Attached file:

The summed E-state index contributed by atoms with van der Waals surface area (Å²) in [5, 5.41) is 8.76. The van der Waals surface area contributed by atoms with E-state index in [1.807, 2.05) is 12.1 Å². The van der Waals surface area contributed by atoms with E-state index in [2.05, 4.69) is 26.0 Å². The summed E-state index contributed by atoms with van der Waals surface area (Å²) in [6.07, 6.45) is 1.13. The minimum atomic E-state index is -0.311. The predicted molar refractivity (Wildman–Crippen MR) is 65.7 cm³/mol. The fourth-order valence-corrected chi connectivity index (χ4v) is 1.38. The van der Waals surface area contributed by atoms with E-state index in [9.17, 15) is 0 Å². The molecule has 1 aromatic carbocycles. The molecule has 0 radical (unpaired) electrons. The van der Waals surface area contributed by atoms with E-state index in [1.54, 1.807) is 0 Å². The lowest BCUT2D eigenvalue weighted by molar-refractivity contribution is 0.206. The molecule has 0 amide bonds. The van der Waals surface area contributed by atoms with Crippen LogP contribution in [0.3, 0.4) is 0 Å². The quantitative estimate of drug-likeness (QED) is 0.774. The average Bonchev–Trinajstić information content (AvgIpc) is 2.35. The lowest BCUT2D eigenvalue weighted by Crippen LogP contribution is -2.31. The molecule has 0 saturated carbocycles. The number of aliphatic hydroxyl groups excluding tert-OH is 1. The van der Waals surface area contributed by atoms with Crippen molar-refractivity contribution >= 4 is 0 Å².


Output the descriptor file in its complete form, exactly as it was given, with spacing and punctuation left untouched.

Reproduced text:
The summed E-state index contributed by atoms with van der Waals surface area (Å²) in [5, 5.41) is 8.76. The van der Waals surface area contributed by atoms with E-state index in [1.807, 2.05) is 12.1 Å². The van der Waals surface area contributed by atoms with E-state index in [2.05, 4.69) is 26.0 Å². The summed E-state index contributed by atoms with van der Waals surface area (Å²) in [6.07, 6.45) is 1.13. The minimum atomic E-state index is -0.311. The predicted molar refractivity (Wildman–Crippen MR) is 65.7 cm³/mol. The fourth-order valence-corrected chi connectivity index (χ4v) is 1.38. The van der Waals surface area contributed by atoms with E-state index in [9.17, 15) is 0 Å². The molecule has 1 aromatic carbocycles. The molecule has 0 radical (unpaired) electrons. The van der Waals surface area contributed by atoms with E-state index in [1.54, 1.807) is 0 Å². The lowest BCUT2D eigenvalue weighted by molar-refractivity contribution is 0.206. The molecule has 0 amide bonds. The van der Waals surface area contributed by atoms with Crippen LogP contribution in [0.3, 0.4) is 0 Å². The quantitative estimate of drug-likeness (QED) is 0.774. The average Bonchev–Trinajstić information content (AvgIpc) is 2.35. The lowest BCUT2D eigenvalue weighted by Crippen LogP contribution is -2.31. The molecule has 0 saturated carbocycles. The number of aliphatic hydroxyl groups excluding tert-OH is 1. The van der Waals surface area contributed by atoms with Crippen molar-refractivity contribution >= 4 is 0 Å².